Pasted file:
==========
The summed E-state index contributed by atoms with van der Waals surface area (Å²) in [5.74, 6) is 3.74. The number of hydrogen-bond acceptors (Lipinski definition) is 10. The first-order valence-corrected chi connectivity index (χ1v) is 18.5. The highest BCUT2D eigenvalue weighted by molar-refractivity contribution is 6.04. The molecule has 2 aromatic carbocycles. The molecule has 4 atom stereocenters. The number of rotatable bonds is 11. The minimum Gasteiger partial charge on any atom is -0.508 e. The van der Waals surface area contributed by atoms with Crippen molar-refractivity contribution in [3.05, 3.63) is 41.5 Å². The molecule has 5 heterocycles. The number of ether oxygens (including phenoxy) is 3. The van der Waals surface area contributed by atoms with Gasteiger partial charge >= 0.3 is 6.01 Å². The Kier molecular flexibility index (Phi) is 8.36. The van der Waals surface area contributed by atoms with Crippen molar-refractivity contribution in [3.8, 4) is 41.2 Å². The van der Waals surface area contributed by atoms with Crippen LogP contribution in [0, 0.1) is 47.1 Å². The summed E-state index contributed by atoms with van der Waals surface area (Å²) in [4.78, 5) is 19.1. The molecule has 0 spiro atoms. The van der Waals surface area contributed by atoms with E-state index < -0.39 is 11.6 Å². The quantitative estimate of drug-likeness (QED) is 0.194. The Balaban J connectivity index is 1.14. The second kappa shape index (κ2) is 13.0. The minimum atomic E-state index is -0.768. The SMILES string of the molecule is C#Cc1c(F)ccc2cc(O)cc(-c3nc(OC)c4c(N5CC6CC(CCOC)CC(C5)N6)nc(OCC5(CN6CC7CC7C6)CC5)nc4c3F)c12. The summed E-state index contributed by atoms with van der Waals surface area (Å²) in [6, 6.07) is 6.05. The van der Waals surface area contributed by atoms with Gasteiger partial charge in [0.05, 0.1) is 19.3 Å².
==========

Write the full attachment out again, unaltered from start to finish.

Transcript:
The summed E-state index contributed by atoms with van der Waals surface area (Å²) in [5.74, 6) is 3.74. The number of hydrogen-bond acceptors (Lipinski definition) is 10. The first-order valence-corrected chi connectivity index (χ1v) is 18.5. The highest BCUT2D eigenvalue weighted by molar-refractivity contribution is 6.04. The molecule has 2 aromatic carbocycles. The molecule has 4 atom stereocenters. The number of rotatable bonds is 11. The minimum Gasteiger partial charge on any atom is -0.508 e. The van der Waals surface area contributed by atoms with Crippen molar-refractivity contribution in [3.05, 3.63) is 41.5 Å². The molecule has 5 heterocycles. The number of ether oxygens (including phenoxy) is 3. The van der Waals surface area contributed by atoms with Gasteiger partial charge >= 0.3 is 6.01 Å². The Kier molecular flexibility index (Phi) is 8.36. The van der Waals surface area contributed by atoms with Crippen molar-refractivity contribution in [3.8, 4) is 41.2 Å². The van der Waals surface area contributed by atoms with Crippen LogP contribution in [0, 0.1) is 47.1 Å². The summed E-state index contributed by atoms with van der Waals surface area (Å²) in [4.78, 5) is 19.1. The molecule has 0 spiro atoms. The van der Waals surface area contributed by atoms with E-state index < -0.39 is 11.6 Å². The quantitative estimate of drug-likeness (QED) is 0.194. The Balaban J connectivity index is 1.14. The second kappa shape index (κ2) is 13.0. The minimum atomic E-state index is -0.768. The SMILES string of the molecule is C#Cc1c(F)ccc2cc(O)cc(-c3nc(OC)c4c(N5CC6CC(CCOC)CC(C5)N6)nc(OCC5(CN6CC7CC7C6)CC5)nc4c3F)c12. The summed E-state index contributed by atoms with van der Waals surface area (Å²) in [6, 6.07) is 6.05. The van der Waals surface area contributed by atoms with Gasteiger partial charge in [0.05, 0.1) is 19.3 Å².